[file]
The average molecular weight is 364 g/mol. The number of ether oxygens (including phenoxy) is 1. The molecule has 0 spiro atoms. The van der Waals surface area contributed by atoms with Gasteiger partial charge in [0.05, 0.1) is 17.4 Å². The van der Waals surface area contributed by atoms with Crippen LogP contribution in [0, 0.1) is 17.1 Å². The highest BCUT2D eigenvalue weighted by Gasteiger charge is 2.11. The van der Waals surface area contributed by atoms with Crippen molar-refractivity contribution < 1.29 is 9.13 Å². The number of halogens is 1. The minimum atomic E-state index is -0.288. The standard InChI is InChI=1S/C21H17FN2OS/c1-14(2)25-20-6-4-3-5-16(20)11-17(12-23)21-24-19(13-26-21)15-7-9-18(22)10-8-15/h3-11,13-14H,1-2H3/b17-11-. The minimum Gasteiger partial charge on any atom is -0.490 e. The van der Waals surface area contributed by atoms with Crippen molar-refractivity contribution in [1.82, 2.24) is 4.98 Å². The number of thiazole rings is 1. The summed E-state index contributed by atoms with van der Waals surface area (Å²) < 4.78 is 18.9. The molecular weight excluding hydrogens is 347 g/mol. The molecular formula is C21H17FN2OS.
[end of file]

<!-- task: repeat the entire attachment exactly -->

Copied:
The average molecular weight is 364 g/mol. The number of ether oxygens (including phenoxy) is 1. The molecule has 0 spiro atoms. The van der Waals surface area contributed by atoms with Gasteiger partial charge in [0.05, 0.1) is 17.4 Å². The van der Waals surface area contributed by atoms with Crippen LogP contribution in [0, 0.1) is 17.1 Å². The highest BCUT2D eigenvalue weighted by Gasteiger charge is 2.11. The van der Waals surface area contributed by atoms with Crippen molar-refractivity contribution < 1.29 is 9.13 Å². The number of halogens is 1. The minimum atomic E-state index is -0.288. The standard InChI is InChI=1S/C21H17FN2OS/c1-14(2)25-20-6-4-3-5-16(20)11-17(12-23)21-24-19(13-26-21)15-7-9-18(22)10-8-15/h3-11,13-14H,1-2H3/b17-11-. The minimum Gasteiger partial charge on any atom is -0.490 e. The van der Waals surface area contributed by atoms with Crippen molar-refractivity contribution in [1.82, 2.24) is 4.98 Å². The number of thiazole rings is 1. The summed E-state index contributed by atoms with van der Waals surface area (Å²) < 4.78 is 18.9. The molecular weight excluding hydrogens is 347 g/mol. The molecular formula is C21H17FN2OS.